Wednesday, 30 September 2015

NOx emissions on VW and other manufacturer's vehicles

Diesel engines run more efficiently at high compression and temperature - but the high temperature leads to more NOx emissions that are bad for our health - apparently causing 6000 early deaths a year in London alone [1]. There are several different ways to reduce these emissions and the selective catalytic reduction method VW was using is one of them but not necessarily the best. In particular it performs less well at low speeds such as in urban traffic. The chart below compares the emissions from cars from different manufacturers under the current NEDC test (New European Driving Cycle test, actually 18 years old) and the somewhat more demanding WLTP (Worldwide harmonised Light vehicles Procedure) test which is expected to come into force in the EU sometime in 2017 [2].




Comparison of the NOx emission from cars of differnt manufacturers under the current NEDC test and the more demanding WLTP test. Both are rolling road tests. CF is conformance factor - values less than one meet the current regulations and values > one do not [2].
VW and BMW both do well on both WLTP and NEDC tests - both are on a rolling road so presumably the VW test detecting software cuts in on the WLTP too. However according to the ICCT, BMW does OK in the real world too [3]. Apart from those two manufacturers very few of the cars tested meet the standard under the WLTP test, which just goes to show that cars do less well in the real world than under the NEDC. Of course we knew that anyway from when I looked at these tests from the point of view of fuel efficiency - see Why your car does not achieve the fuel economy it is supposed to.

The WLTP is more demanding than the NEDC as it has higher acceleration and somewhat higher average speed. However, it is still a rolling road test. The EU has plans to bring in Real Driving Emissions (RDE) tests that involve running a car outside with random acceleration and deceleration (within limits to be agreed) and measuring the tailpipe emissions. VW and any other manufacturers wanting to cheat will have a harder time defeating those tests. The RDE procedure is supposed to start running early 2016 but the results won't be enforced for new cars until 2018. Can we speed this up a bit please? [4] Unfortunately, the RDE will test emissions but not efficiency so we will still be using the WLTP for that.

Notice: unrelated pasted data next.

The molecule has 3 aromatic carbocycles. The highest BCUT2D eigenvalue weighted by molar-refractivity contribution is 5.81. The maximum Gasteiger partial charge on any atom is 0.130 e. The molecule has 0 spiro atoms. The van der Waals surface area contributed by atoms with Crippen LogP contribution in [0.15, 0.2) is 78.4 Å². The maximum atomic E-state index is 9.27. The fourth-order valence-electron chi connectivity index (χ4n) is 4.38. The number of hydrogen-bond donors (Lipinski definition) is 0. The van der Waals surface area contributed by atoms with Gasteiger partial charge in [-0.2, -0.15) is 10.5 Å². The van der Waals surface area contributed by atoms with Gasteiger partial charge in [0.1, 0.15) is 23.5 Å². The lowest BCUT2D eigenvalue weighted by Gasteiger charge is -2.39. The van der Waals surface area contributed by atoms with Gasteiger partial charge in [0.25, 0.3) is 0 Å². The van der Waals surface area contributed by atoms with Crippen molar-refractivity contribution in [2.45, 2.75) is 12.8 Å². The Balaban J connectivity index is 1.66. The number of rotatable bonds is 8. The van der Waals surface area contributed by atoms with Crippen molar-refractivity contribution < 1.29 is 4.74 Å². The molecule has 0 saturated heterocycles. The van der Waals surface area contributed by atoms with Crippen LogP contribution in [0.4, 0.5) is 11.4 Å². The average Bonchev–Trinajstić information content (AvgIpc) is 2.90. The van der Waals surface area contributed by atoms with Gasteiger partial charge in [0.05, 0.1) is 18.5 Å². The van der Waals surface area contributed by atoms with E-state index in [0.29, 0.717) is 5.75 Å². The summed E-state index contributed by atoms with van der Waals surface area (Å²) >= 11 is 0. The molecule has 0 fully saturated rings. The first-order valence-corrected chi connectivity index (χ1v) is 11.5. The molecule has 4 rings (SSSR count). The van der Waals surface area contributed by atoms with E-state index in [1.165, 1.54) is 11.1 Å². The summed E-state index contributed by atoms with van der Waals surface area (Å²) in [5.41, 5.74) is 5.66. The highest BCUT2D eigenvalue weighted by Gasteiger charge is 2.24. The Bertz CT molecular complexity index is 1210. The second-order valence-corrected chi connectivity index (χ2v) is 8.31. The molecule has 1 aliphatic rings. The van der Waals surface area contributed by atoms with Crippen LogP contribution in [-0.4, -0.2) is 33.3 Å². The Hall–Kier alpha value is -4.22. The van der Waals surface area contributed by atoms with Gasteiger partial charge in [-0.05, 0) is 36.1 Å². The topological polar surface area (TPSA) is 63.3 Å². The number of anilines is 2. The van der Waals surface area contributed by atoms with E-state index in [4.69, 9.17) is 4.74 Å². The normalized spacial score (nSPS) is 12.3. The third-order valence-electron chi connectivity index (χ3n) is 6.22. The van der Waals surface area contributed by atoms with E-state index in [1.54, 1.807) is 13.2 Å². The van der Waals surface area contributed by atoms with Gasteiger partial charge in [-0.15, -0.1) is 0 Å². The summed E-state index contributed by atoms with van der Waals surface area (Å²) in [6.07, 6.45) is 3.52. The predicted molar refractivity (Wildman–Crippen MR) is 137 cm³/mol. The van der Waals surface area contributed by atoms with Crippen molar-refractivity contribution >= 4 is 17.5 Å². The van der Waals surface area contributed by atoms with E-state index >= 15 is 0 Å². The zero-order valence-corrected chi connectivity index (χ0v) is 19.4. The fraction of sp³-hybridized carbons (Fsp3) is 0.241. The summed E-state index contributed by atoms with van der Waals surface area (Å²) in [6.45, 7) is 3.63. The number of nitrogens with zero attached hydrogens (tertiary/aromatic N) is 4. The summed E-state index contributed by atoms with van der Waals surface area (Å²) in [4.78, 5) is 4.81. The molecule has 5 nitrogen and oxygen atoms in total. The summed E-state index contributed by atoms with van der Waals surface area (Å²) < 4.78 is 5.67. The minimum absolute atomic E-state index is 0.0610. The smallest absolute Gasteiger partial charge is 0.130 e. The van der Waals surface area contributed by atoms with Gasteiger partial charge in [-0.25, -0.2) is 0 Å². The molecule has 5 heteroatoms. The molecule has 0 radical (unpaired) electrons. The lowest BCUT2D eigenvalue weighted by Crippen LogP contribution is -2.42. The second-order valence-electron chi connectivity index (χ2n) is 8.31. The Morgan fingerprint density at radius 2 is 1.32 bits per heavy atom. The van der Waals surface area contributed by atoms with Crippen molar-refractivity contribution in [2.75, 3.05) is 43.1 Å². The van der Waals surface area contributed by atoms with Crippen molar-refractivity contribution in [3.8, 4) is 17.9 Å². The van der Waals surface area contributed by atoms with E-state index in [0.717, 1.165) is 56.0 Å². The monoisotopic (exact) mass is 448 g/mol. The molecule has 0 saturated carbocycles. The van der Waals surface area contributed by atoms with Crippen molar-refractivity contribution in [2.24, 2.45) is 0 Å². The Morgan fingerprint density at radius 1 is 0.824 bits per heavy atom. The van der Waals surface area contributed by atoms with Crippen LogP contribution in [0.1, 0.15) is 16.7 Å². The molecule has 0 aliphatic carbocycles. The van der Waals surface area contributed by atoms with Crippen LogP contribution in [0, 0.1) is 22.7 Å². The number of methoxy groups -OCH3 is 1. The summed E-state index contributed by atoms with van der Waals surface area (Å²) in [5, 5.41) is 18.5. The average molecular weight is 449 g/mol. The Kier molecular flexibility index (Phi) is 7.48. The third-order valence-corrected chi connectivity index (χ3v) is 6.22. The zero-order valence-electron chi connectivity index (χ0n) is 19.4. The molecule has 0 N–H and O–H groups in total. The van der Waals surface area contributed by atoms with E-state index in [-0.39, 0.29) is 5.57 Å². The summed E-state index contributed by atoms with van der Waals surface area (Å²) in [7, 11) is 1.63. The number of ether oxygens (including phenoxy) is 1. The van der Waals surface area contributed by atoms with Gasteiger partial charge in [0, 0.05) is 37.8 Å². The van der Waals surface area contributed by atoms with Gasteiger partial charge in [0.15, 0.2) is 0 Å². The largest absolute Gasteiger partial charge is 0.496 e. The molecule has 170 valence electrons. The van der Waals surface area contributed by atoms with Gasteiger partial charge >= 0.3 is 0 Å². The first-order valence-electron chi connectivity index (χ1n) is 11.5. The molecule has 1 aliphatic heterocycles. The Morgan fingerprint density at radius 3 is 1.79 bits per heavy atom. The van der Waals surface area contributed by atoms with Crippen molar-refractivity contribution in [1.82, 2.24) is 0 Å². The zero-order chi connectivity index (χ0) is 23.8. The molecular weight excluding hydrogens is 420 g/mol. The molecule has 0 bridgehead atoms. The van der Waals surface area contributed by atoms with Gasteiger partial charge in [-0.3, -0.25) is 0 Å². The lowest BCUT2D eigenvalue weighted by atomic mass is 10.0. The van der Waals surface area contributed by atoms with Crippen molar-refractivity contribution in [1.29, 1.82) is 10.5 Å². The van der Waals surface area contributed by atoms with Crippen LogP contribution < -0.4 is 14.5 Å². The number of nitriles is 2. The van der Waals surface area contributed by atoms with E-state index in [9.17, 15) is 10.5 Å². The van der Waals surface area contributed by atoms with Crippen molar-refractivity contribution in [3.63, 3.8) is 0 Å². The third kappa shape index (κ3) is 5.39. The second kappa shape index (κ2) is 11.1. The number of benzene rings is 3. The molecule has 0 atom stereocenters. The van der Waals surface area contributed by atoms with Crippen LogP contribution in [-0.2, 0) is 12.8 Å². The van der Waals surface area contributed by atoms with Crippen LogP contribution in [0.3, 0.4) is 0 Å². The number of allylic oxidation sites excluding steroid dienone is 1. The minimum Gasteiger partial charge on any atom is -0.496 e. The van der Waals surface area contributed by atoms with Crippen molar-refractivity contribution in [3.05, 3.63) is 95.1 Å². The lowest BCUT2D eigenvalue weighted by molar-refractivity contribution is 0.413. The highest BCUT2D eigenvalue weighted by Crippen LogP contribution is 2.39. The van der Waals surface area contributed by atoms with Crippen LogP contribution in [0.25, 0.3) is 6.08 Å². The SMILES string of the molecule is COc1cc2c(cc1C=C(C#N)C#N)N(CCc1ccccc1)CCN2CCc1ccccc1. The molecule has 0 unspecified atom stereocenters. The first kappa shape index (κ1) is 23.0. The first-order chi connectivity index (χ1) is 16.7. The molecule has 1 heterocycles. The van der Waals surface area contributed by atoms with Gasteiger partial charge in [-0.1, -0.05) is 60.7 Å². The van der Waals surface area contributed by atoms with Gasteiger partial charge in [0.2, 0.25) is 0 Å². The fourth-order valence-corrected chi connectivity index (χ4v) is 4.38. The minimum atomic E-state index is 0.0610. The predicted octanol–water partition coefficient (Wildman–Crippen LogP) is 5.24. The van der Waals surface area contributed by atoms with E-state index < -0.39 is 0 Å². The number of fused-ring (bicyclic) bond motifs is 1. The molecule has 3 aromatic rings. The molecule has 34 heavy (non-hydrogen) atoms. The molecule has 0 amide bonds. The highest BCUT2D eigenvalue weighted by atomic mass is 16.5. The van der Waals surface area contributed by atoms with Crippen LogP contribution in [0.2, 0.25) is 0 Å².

I am pleased to see that the EU emissions testing regulations require tests on vehicles that have been in use for a while as well as new ones. Tests are required to ensure that vehicles still meet the standard after 5 years or 100,000 km [5]. However, these 5 years are generally simulated with accelerated aging on a test bench so that isn't a real world test either. Sigh.


[1] Air pollution in London caused early deaths of nearly 9,500 people in a single year, study finds (Independent) July 2015
[2] NOx control technologies for EURO 6 diesel passenger cars (ICCT) Sep 2015
[3] EPA's notice of violation of the clean air act to Volkswagen (ICCT) Sep 2015
[4] EU commission fact sheet: Air pollution emission standards (European Commission) Sep 2015
[5] REGULATION (EC) No 715/2007 OF THE EUROPEAN PARLIAMENT AND OF THE COUNCIL of 20 June 2007

2 comments:

  1. You can only have a real 5-year old vehicle test if you wait 5 years. Which is obviously inconvenient. What do you do if they fail after 5 years? The same model is probably no longer on sale so you can't stop selling it. Confiscate the ones people already have?

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    1. The right thing to do would be to service/upgrade the car so that it did meet the emission tests, with a recall if necessary. However, in practice the in-use tests are done with accelerated ageing so this question does not arise.

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